Jake Gyllenhaal plays Captain Colter Stevens in the anticlimactic sci-fi thriller Source Code.
Too much repetition
Source Code should have been better. Direction, staging, dialogue, plot and acting are all quite good.
The movie’s repetitive Groundhog Day-like action, even though well executed, becomes groan-worthy after Capt. Stevens’ third or fourth trip into danger.
Dr. Rutledge (Jeffrey Wright) tells the time traveler that he’s being sent into a window of eight minutes on a doomed Chicago commuter train to discover who set a deadly bomb. It’s a matter of urgent national security, he says.
A national security mission
More terror attacks are expected. Although the life and death trip jars and disorients Stevens, he’s helping to save many lives.
The face of officer Colleen Goodwin (always excellent Vera Farmiga) appears onscreen every time Stevens is blown to bits and jettisoned back to the present in a space shuttle-like pod. Their relationship is cryptic.
Goodwin is hiding something from Stevens, but he can’t quite remember what that is.
Jittery action and amnesia
The captain’s struggles with memory and identity are best left to you to fathom and enjoy. Meanwhile jittery action flings you along with Stevens from life to death, past to present.
Beautiful Christina (Michelle Monaghan) appears across from Stevens each time he returns. Their growing mutual attraction in the face of certain death adds interest. Monaghan’s impressive credits include Gone Baby Gone (2007) and Eagle Eye (2008).
Changing the future
Stevens tries new strategies and interacts differently with the passengers each time. Repeatedly, coffee is spilled and a conductor collects tickets. Stevens hunts differently for the terrorist each time.
The hero discovers that his actions can change what happens. Soon he wants to prevent the accident, save Christina and find the bomber.
One by one the passengers come under suspicion. Comedian Russell Peters plays a funny passenger who does stand-up comedy on a dare from Stevens.
Confronting a bomber
Finally the bomber is someone we didn’t expect. Stevens confronts him, but can he stop him, disable the bomb and change anything? Goodwin and Rutledge warn him not to stray from his fact-finding mission.
Director Duncan Jones (David Bowie’s son and director of Moon) achieves dramatic tension during the train scenes. Occasionally he evokes a Hitchcock-like feeling.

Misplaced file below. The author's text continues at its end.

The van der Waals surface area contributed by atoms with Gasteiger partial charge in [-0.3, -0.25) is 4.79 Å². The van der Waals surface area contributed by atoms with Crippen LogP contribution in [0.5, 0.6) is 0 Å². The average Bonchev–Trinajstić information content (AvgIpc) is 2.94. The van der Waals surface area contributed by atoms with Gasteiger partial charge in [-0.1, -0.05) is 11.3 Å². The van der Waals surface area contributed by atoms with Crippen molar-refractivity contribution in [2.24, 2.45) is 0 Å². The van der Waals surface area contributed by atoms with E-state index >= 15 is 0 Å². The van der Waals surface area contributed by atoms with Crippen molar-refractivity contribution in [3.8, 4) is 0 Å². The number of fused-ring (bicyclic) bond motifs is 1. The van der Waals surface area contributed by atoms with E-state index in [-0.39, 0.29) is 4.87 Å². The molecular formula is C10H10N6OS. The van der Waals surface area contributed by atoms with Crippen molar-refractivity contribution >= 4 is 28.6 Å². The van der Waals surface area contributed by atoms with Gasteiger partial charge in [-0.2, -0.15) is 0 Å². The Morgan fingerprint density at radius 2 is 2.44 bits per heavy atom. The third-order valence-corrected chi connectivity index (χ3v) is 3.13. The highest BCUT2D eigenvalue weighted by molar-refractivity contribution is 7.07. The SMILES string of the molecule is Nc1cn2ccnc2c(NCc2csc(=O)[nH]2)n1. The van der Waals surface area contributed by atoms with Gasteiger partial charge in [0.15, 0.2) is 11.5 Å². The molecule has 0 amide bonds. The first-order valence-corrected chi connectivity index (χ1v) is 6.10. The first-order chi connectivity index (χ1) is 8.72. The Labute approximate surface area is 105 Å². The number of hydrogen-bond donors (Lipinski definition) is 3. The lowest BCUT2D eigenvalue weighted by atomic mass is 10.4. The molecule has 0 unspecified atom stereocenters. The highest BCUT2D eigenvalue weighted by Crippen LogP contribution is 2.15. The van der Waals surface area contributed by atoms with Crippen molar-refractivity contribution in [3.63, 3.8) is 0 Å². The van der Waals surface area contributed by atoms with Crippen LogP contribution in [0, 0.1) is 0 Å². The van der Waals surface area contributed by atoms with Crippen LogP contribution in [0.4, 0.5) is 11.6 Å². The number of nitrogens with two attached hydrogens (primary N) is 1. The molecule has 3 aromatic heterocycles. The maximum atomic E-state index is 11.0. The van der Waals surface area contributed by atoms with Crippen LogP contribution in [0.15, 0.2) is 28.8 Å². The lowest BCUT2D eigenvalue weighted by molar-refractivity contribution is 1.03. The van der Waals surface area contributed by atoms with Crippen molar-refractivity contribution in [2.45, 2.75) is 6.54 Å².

Dangers during filming
The actors reportedly suffered from motion sickness during the filming of high speed action.
Gyllenhaal is manic with purpose, a romantic at heart like Jamie Randall in Love & Other Drugs (2010) and Jack Twist in Brokeback Mountain (2005).
Free will explored
Source Code delves into free will and conscience like The Adjustment Bureau, the Bourne films and Green Zone. Stevens wants to serve his country and be happy.
Questions arise about Stevens’ mission. Is his service voluntary? Is he being held against his will?
Farmiga is great as a dutiful career military woman who begins to doubt the mission and empathize with Stevens.
Wright’s tremendous performance
Wright is a tremendous, powerful actor who deserves more roles. Superb as artist Jean-Michel Basquiat (Basquiat, 1996), he recently played Colin Powell in W. (2008) and Muddy Waters inCadillac Records (2008).
Source Code’s finale adds to our disorientation. Goodwin receives a mysterious phone message. Rutledge’s true colors are revealed. (3.5 out of 5 stars)
If you like Source Code, you might enjoy: Love & Other Drugs; The Adjustment Bureau.
Source Code 2011 / PG-13 / 1 Hour, 33 min
Cast Overview: Jake Gyllenhaal, Michelle Monaghan, Vera Farmiga, Jeffrey Wright, Michael Arden, Cas Anvar, Russell Peters
Director: Duncan Jones
Genre: Sci-Fi Thriller, Suspense